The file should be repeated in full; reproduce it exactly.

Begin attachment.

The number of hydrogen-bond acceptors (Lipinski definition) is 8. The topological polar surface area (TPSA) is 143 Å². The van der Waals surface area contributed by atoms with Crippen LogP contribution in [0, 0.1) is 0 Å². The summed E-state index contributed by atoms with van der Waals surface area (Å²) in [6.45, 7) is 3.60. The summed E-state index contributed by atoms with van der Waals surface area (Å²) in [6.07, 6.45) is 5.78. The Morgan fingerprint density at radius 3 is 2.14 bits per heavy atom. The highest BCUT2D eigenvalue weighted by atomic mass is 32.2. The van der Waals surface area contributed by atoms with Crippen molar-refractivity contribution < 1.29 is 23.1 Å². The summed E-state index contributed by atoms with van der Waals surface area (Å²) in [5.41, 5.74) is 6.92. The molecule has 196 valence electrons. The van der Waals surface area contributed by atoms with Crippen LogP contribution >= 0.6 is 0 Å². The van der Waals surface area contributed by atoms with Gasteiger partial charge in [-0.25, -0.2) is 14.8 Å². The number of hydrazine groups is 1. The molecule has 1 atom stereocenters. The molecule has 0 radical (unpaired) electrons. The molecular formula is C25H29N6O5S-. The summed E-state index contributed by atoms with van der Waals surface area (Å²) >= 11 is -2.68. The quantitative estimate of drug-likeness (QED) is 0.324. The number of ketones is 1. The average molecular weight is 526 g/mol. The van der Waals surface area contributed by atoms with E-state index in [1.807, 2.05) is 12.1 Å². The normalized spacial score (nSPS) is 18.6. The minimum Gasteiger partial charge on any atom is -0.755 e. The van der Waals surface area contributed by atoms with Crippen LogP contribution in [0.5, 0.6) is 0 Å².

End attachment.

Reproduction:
The number of hydrogen-bond acceptors (Lipinski definition) is 8. The topological polar surface area (TPSA) is 143 Å². The van der Waals surface area contributed by atoms with Crippen LogP contribution in [0, 0.1) is 0 Å². The summed E-state index contributed by atoms with van der Waals surface area (Å²) in [6.45, 7) is 3.60. The summed E-state index contributed by atoms with van der Waals surface area (Å²) in [6.07, 6.45) is 5.78. The Morgan fingerprint density at radius 3 is 2.14 bits per heavy atom. The highest BCUT2D eigenvalue weighted by atomic mass is 32.2. The van der Waals surface area contributed by atoms with Crippen molar-refractivity contribution < 1.29 is 23.1 Å². The summed E-state index contributed by atoms with van der Waals surface area (Å²) in [5.41, 5.74) is 6.92. The molecule has 196 valence electrons. The van der Waals surface area contributed by atoms with Crippen LogP contribution >= 0.6 is 0 Å². The van der Waals surface area contributed by atoms with Gasteiger partial charge in [-0.25, -0.2) is 14.8 Å². The number of hydrazine groups is 1. The molecule has 1 atom stereocenters. The molecule has 0 radical (unpaired) electrons. The molecular formula is C25H29N6O5S-. The summed E-state index contributed by atoms with van der Waals surface area (Å²) >= 11 is -2.68. The quantitative estimate of drug-likeness (QED) is 0.324. The number of ketones is 1. The average molecular weight is 526 g/mol. The van der Waals surface area contributed by atoms with E-state index in [1.807, 2.05) is 12.1 Å². The normalized spacial score (nSPS) is 18.6. The minimum Gasteiger partial charge on any atom is -0.755 e. The van der Waals surface area contributed by atoms with Crippen LogP contribution in [0.5, 0.6) is 0 Å².